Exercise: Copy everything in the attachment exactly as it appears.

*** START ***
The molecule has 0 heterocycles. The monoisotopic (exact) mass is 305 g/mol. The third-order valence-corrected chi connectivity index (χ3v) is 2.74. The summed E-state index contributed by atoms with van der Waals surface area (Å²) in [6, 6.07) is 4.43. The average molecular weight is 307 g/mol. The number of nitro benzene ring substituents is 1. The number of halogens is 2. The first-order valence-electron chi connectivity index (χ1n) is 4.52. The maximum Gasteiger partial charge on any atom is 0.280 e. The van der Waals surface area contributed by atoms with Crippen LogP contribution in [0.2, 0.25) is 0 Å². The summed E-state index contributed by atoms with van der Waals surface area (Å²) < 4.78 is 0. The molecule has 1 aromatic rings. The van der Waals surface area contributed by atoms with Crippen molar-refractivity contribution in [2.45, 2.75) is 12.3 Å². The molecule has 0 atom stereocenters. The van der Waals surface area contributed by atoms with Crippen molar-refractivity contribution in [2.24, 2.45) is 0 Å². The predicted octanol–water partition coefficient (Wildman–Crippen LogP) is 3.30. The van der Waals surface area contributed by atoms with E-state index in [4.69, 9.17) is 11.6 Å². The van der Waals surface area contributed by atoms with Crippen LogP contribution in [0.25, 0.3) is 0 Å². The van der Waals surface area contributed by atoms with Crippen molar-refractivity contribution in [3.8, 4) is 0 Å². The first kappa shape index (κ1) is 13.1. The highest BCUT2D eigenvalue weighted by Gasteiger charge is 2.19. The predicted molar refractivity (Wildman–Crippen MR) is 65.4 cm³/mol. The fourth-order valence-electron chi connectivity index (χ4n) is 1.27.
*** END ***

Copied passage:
The molecule has 0 heterocycles. The monoisotopic (exact) mass is 305 g/mol. The third-order valence-corrected chi connectivity index (χ3v) is 2.74. The summed E-state index contributed by atoms with van der Waals surface area (Å²) in [6, 6.07) is 4.43. The average molecular weight is 307 g/mol. The number of nitro benzene ring substituents is 1. The number of halogens is 2. The first-order valence-electron chi connectivity index (χ1n) is 4.52. The maximum Gasteiger partial charge on any atom is 0.280 e. The van der Waals surface area contributed by atoms with Crippen LogP contribution in [0.2, 0.25) is 0 Å². The summed E-state index contributed by atoms with van der Waals surface area (Å²) < 4.78 is 0. The molecule has 1 aromatic rings. The van der Waals surface area contributed by atoms with Crippen molar-refractivity contribution in [2.45, 2.75) is 12.3 Å². The molecule has 0 atom stereocenters. The van der Waals surface area contributed by atoms with Crippen molar-refractivity contribution in [2.24, 2.45) is 0 Å². The predicted octanol–water partition coefficient (Wildman–Crippen LogP) is 3.30. The van der Waals surface area contributed by atoms with E-state index in [4.69, 9.17) is 11.6 Å². The van der Waals surface area contributed by atoms with Crippen LogP contribution in [0.25, 0.3) is 0 Å². The van der Waals surface area contributed by atoms with Crippen molar-refractivity contribution in [3.8, 4) is 0 Å². The first kappa shape index (κ1) is 13.1. The highest BCUT2D eigenvalue weighted by Gasteiger charge is 2.19. The predicted molar refractivity (Wildman–Crippen MR) is 65.4 cm³/mol. The fourth-order valence-electron chi connectivity index (χ4n) is 1.27.